Recovery and Growth

This from NPR today:

The United States economy continued to expand modestly toward the end of 2011. The Commerce Department says it grew at an annual rate of 2.8 percent in the fourth quarter and 1.7 in all of 2011.

This means that the economy has expanded for the last two years, after a 3.5 percent decline in 2009. The economy did slow down in 2011. It grew 3 percent in 2010.

Unemployment is still high and not budging.

Here’s my question for you: Is there a point at which “recovery” becomes “growth” and wouldn’t that be good because we worship “growth”? Extra credit question: Should we really be worshiping “growth”?

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9 Responses to Recovery and Growth

  1. sailor1031 says:

    No we should not be “worshipping” growth. We should be concerned about “sustainability” instead. There’s a long way to go yet.

  2. Sqrat says:

    The economist Kenneth Boulding is supposed to have said, “Anyone who believes exponential growth can go on forever in a finite world is either a madman or an economist.” The physicist Albert Bartlett has noted, “The greatest shortcoming of the human race is our inability to understand the exponential function.”

    To the extent that we worship growth, we will eventually find that it is the god that failed. We have experienced rapid economic growth since the 18th century. Because it has gone on for a quarter of a millennium, we have come to regard it is normal. What we do not yet realize is that the 21st century will be the century when economic growth comes to an end, and that it is virtually inevitable that we will then be subject to some kind of “new normal.”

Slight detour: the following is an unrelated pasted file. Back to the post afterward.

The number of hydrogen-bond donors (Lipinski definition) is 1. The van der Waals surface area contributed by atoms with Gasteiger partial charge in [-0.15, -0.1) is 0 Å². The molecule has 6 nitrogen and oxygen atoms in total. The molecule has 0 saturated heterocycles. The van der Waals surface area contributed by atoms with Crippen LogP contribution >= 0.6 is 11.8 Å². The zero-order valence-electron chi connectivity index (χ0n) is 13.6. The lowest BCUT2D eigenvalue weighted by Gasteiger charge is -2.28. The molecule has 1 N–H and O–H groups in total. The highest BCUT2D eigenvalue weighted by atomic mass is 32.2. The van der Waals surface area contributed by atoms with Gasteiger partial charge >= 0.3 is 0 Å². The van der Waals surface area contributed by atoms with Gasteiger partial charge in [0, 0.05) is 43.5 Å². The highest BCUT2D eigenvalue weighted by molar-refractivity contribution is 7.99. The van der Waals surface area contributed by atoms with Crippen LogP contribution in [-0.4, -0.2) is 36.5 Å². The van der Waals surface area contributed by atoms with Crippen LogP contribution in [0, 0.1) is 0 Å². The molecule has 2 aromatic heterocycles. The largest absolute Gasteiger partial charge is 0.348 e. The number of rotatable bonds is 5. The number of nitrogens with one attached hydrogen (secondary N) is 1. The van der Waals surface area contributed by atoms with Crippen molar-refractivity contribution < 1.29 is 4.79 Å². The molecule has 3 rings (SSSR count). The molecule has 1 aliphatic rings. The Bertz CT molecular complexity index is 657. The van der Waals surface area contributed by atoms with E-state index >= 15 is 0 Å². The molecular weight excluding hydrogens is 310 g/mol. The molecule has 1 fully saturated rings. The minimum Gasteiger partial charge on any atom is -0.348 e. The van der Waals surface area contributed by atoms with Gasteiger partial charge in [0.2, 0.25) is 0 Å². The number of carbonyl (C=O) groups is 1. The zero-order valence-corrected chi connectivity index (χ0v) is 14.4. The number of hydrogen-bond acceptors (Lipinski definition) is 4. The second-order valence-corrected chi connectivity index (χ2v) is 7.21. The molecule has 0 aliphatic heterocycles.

There is plenty of room for debate over precisely when, in the 21st century, economic growth finally shudders to a halt. My own guess is that it will be around 2030, and that its proximate cause will be a global inability to continue increasing the extraction rate of fossil fuels of all kinds – oil, not coal, natural gas. Production of those fuels will level off, and then go into decline, leaving us as a species with the likely prospect of having to live on fixed and even declining amounts of net energy.

    Call me a pessimist, but I expect that our political and societal leaders will fail to recognize this problem until it is too late to prevent a very hard landing indeed.

  3. Russell says:

    Let me ask a different question. How long do you think we can continue to improve technology? Moore’s law seems set to continue for another decade or two. And on the heels of that will come quantum computing and photonics. Is that sustainable? I suspect the computers you use in twenty years will be smaller and use less power, despite large increase in what they do.

    While not as flashy, we’re at the start of a lighting revolution. Lighting devices are getting smaller, smarter, longer-lasting, and less power hungry. That’s sustainable, right? Or at least, more so than continuing to use the older, shorter-life, more power-hungry technology.

    Then, there is biotechnology. I see at least a century of technological progress there. Is that sustainable? What great resources (other than human) do you think it will consume?

    When do people think our technological advance will stop? Become unsustainable?

  4. davidct says:

    I a world with over 7 billion people and finite resources, counting on ever increasing growth for a healthy economy is likely to eventually become a problem. It is not a problem for our Governor here in Texas. He seems to believe that everything can be solved with prayer. He prayed for rain and we got wildfires. I wonder what we will suffer when he prays for more growth.

  5. Russell says:

    No one here wants to predict a stop to technology advance?

  6. rturpin says:

    Because I find it quite curious. At the notion of economic growth continuing for another century or two, people object: “finite world,” “exponential functions,” harumph, harumph.

    But ask who thinks technological advance will come to a halt, that it’s not sustainable, and the silence is noticeable.

  7. Sqrat says: